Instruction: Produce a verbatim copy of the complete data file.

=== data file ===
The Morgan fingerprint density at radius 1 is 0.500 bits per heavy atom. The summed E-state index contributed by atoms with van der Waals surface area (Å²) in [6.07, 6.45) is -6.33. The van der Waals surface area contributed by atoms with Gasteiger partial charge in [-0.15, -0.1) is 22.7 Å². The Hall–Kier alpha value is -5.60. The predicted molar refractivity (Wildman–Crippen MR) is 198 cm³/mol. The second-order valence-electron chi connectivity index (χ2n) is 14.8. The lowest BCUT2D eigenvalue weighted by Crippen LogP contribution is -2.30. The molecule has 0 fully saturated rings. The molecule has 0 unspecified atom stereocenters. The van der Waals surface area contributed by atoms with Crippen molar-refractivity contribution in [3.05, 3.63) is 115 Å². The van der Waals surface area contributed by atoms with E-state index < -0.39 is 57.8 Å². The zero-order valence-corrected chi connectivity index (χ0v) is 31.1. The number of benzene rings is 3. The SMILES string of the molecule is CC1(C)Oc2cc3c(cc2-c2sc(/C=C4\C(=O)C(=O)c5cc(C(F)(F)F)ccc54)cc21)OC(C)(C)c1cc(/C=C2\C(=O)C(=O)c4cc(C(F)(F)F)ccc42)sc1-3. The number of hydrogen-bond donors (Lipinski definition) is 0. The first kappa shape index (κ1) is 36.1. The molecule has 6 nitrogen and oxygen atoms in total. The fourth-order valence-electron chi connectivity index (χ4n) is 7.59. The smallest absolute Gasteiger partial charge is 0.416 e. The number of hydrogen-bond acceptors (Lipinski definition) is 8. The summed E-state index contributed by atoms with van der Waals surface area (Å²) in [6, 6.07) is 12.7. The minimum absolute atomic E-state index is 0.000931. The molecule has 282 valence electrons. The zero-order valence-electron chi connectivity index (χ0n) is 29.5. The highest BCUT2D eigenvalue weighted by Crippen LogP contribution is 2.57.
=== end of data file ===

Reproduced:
The Morgan fingerprint density at radius 1 is 0.500 bits per heavy atom. The summed E-state index contributed by atoms with van der Waals surface area (Å²) in [6.07, 6.45) is -6.33. The van der Waals surface area contributed by atoms with Gasteiger partial charge in [-0.15, -0.1) is 22.7 Å². The Hall–Kier alpha value is -5.60. The predicted molar refractivity (Wildman–Crippen MR) is 198 cm³/mol. The second-order valence-electron chi connectivity index (χ2n) is 14.8. The lowest BCUT2D eigenvalue weighted by Crippen LogP contribution is -2.30. The molecule has 0 fully saturated rings. The molecule has 0 unspecified atom stereocenters. The van der Waals surface area contributed by atoms with Crippen molar-refractivity contribution in [3.05, 3.63) is 115 Å². The van der Waals surface area contributed by atoms with E-state index < -0.39 is 57.8 Å². The zero-order valence-corrected chi connectivity index (χ0v) is 31.1. The number of benzene rings is 3. The SMILES string of the molecule is CC1(C)Oc2cc3c(cc2-c2sc(/C=C4\C(=O)C(=O)c5cc(C(F)(F)F)ccc54)cc21)OC(C)(C)c1cc(/C=C2\C(=O)C(=O)c4cc(C(F)(F)F)ccc42)sc1-3. The number of hydrogen-bond donors (Lipinski definition) is 0. The first kappa shape index (κ1) is 36.1. The molecule has 6 nitrogen and oxygen atoms in total. The fourth-order valence-electron chi connectivity index (χ4n) is 7.59. The smallest absolute Gasteiger partial charge is 0.416 e. The number of hydrogen-bond acceptors (Lipinski definition) is 8. The summed E-state index contributed by atoms with van der Waals surface area (Å²) in [6, 6.07) is 12.7. The minimum absolute atomic E-state index is 0.000931. The molecule has 282 valence electrons. The zero-order valence-electron chi connectivity index (χ0n) is 29.5. The highest BCUT2D eigenvalue weighted by Crippen LogP contribution is 2.57.